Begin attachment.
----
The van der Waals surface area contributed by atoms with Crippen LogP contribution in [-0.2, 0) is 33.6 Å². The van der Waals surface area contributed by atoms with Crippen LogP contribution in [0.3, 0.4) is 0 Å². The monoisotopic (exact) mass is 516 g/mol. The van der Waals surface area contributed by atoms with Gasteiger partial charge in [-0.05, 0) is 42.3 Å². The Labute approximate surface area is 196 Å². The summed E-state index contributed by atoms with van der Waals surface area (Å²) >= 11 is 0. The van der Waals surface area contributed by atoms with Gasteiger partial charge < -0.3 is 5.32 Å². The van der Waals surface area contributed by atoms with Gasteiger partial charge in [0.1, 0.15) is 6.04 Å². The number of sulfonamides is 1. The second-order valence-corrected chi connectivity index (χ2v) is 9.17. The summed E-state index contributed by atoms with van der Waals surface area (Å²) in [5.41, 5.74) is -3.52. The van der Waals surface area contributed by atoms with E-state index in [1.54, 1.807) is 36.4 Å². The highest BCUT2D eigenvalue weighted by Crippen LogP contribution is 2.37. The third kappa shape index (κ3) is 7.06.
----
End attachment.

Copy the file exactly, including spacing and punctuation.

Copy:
The van der Waals surface area contributed by atoms with Crippen LogP contribution in [-0.2, 0) is 33.6 Å². The van der Waals surface area contributed by atoms with Crippen LogP contribution in [0.3, 0.4) is 0 Å². The monoisotopic (exact) mass is 516 g/mol. The van der Waals surface area contributed by atoms with Gasteiger partial charge in [-0.05, 0) is 42.3 Å². The Labute approximate surface area is 196 Å². The summed E-state index contributed by atoms with van der Waals surface area (Å²) >= 11 is 0. The van der Waals surface area contributed by atoms with Gasteiger partial charge < -0.3 is 5.32 Å². The van der Waals surface area contributed by atoms with Gasteiger partial charge in [0.1, 0.15) is 6.04 Å². The number of sulfonamides is 1. The second-order valence-corrected chi connectivity index (χ2v) is 9.17. The summed E-state index contributed by atoms with van der Waals surface area (Å²) in [5.41, 5.74) is -3.52. The van der Waals surface area contributed by atoms with E-state index in [1.54, 1.807) is 36.4 Å². The highest BCUT2D eigenvalue weighted by Crippen LogP contribution is 2.37. The third kappa shape index (κ3) is 7.06.